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How Listening and Sharing Help Shape Collaborative Learning Experiences

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Excerpted from "The ABCs of How We Learn: 26 Scientifically Proven Approaches, How They Work, and When to Use Them," (c) 2016 by Daniel L. Schwartz, Jessica M. Tsang and Kristen P. Blair. Used with the permission of the publisher, W. W. Norton & Co. The following is from the chapter "L is for Listening and Sharing."

Learning more together than alone

With listening and sharing learners try to construct joint understandings. Listening and sharing are the cornerstones of collaborative learning. We can learn more working together than working alone.

A little history lesson: The study of cooperation arose after World War II as part of a research program on conflict resolution (Deutsch, 1977). Negotiation depends on cooperation, and negotiation is a preferable resolution to conflict than war. From this starting point, one reason to use cooperative learning is to help students develop better skills at cooperating (e.g., Johnson & Johnson, 1987). Subsequent research discovered a second reason to use cooperative learning: when students collaborate on class assignments, they learn the material better (we provide examples below). Ideally, small group work can yield both better abilities to cooperate and better learning of the content.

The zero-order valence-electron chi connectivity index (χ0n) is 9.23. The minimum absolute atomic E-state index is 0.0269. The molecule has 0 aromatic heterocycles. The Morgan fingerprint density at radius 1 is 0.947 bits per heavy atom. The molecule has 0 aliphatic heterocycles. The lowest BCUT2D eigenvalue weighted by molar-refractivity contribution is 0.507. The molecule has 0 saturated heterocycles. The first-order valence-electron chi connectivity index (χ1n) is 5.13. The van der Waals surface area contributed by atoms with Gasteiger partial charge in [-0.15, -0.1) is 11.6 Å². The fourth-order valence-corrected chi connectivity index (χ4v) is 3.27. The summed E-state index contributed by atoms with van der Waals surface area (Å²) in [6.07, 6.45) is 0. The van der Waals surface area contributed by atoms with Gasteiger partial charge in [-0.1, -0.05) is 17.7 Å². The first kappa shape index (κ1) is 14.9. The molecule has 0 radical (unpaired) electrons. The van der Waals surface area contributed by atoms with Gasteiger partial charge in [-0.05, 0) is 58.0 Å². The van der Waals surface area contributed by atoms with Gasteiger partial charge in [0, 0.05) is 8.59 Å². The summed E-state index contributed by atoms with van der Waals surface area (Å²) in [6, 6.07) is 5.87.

Simply putting students into small groups, however, does not guarantee desirable outcomes. Success depends on listening and sharing. Here is a description of students who did not collaborate well.

Sagging in his chair, Daryl gazed away, pointing his outstretched legs toward another group. Elizabeth, disgusted, looked down as she paged through the anthology. Across from them, Josh and Kara talked animatedly. When I stopped at their group, Kara told me the group had chosen Raymond Carver’s poem “Gravy.” Elizabeth complained that no one was listening to her and that she hated “the dumb poem they both want.” . . . Finally came the day of their presentation. . . . Kara and Josh had taken over the presentation. The other two never really found their way into the project. (Cohen & Lotan, 2014, p. 25, citing Shulman et al., 1998)

Kara and Josh did the lion’s share of the content work, and it may have been very good. Nevertheless, they did not listen to Elizabeth, and Daryl did not share any thoughts at all. The example resonates with people because most of us have been Daryl, Elizabeth, and Kara and Josh at some point. Fortunately, listening and sharing as cooperative techniques can alleviate frustration and, more importantly, allow group learning to surpass what would be possible by a single student (Slavin, 1995). Effective collaborative learning yields gains in motivation and conceptual understanding. Ideally, it also helps students learn how to cooperate in the future.